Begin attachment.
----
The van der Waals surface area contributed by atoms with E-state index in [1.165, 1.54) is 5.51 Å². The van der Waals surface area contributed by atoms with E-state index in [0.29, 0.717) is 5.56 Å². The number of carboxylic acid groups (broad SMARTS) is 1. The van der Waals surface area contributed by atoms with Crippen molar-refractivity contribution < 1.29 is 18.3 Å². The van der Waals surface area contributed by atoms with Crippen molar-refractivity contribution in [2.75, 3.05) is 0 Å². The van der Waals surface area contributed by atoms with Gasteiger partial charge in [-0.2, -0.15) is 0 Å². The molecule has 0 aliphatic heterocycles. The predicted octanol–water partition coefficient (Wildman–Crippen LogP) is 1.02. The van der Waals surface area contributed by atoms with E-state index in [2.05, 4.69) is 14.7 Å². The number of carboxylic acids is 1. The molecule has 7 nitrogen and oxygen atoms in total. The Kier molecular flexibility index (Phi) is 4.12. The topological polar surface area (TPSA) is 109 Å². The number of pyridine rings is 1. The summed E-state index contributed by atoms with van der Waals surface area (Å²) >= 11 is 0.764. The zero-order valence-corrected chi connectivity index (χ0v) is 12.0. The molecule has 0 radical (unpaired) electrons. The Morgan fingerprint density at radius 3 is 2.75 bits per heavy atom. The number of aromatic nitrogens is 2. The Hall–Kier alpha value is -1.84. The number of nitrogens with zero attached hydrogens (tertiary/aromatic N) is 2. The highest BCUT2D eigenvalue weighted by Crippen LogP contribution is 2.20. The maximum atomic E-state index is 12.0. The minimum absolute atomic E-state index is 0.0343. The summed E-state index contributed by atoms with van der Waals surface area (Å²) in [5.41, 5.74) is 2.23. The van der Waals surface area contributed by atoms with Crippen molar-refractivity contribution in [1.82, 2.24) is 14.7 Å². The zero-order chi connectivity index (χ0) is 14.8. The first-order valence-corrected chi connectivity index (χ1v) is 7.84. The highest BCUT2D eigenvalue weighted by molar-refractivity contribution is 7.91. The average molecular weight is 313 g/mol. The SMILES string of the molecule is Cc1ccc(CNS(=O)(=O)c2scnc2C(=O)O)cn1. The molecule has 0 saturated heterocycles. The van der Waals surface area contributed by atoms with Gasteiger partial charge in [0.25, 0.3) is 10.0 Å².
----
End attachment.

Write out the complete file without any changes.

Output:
The van der Waals surface area contributed by atoms with E-state index in [1.165, 1.54) is 5.51 Å². The van der Waals surface area contributed by atoms with E-state index in [0.29, 0.717) is 5.56 Å². The number of carboxylic acid groups (broad SMARTS) is 1. The van der Waals surface area contributed by atoms with Crippen molar-refractivity contribution < 1.29 is 18.3 Å². The van der Waals surface area contributed by atoms with Crippen molar-refractivity contribution in [2.75, 3.05) is 0 Å². The van der Waals surface area contributed by atoms with Gasteiger partial charge in [-0.2, -0.15) is 0 Å². The molecule has 0 aliphatic heterocycles. The predicted octanol–water partition coefficient (Wildman–Crippen LogP) is 1.02. The van der Waals surface area contributed by atoms with E-state index in [2.05, 4.69) is 14.7 Å². The number of carboxylic acids is 1. The molecule has 7 nitrogen and oxygen atoms in total. The Kier molecular flexibility index (Phi) is 4.12. The topological polar surface area (TPSA) is 109 Å². The number of pyridine rings is 1. The summed E-state index contributed by atoms with van der Waals surface area (Å²) >= 11 is 0.764. The zero-order valence-corrected chi connectivity index (χ0v) is 12.0. The molecule has 0 radical (unpaired) electrons. The Morgan fingerprint density at radius 3 is 2.75 bits per heavy atom. The number of aromatic nitrogens is 2. The Hall–Kier alpha value is -1.84. The number of nitrogens with zero attached hydrogens (tertiary/aromatic N) is 2. The highest BCUT2D eigenvalue weighted by Crippen LogP contribution is 2.20. The maximum atomic E-state index is 12.0. The minimum absolute atomic E-state index is 0.0343. The summed E-state index contributed by atoms with van der Waals surface area (Å²) in [5.41, 5.74) is 2.23. The van der Waals surface area contributed by atoms with Crippen molar-refractivity contribution in [1.82, 2.24) is 14.7 Å². The zero-order chi connectivity index (χ0) is 14.8. The first-order valence-corrected chi connectivity index (χ1v) is 7.84. The highest BCUT2D eigenvalue weighted by molar-refractivity contribution is 7.91. The average molecular weight is 313 g/mol. The SMILES string of the molecule is Cc1ccc(CNS(=O)(=O)c2scnc2C(=O)O)cn1. The molecule has 0 saturated heterocycles. The van der Waals surface area contributed by atoms with Gasteiger partial charge in [0.25, 0.3) is 10.0 Å².